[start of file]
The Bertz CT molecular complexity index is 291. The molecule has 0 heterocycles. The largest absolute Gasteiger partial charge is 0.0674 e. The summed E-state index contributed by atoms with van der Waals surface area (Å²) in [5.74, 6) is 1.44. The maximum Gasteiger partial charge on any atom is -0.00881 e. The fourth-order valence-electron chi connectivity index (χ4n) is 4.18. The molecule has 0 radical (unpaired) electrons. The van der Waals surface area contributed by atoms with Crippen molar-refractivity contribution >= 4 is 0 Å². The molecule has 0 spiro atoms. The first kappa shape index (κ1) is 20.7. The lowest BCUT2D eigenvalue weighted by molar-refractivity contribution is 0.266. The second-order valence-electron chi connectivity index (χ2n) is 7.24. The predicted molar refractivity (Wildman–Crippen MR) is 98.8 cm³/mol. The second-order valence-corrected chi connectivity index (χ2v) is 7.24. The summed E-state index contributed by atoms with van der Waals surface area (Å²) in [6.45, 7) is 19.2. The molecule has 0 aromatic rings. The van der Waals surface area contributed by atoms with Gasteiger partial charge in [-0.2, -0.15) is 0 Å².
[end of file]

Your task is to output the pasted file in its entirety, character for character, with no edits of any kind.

The Bertz CT molecular complexity index is 291. The molecule has 0 heterocycles. The largest absolute Gasteiger partial charge is 0.0674 e. The summed E-state index contributed by atoms with van der Waals surface area (Å²) in [5.74, 6) is 1.44. The maximum Gasteiger partial charge on any atom is -0.00881 e. The fourth-order valence-electron chi connectivity index (χ4n) is 4.18. The molecule has 0 radical (unpaired) electrons. The van der Waals surface area contributed by atoms with Crippen molar-refractivity contribution >= 4 is 0 Å². The molecule has 0 spiro atoms. The first kappa shape index (κ1) is 20.7. The lowest BCUT2D eigenvalue weighted by molar-refractivity contribution is 0.266. The second-order valence-electron chi connectivity index (χ2n) is 7.24. The predicted molar refractivity (Wildman–Crippen MR) is 98.8 cm³/mol. The second-order valence-corrected chi connectivity index (χ2v) is 7.24. The summed E-state index contributed by atoms with van der Waals surface area (Å²) in [6.45, 7) is 19.2. The molecule has 0 aromatic rings. The van der Waals surface area contributed by atoms with Gasteiger partial charge in [-0.2, -0.15) is 0 Å².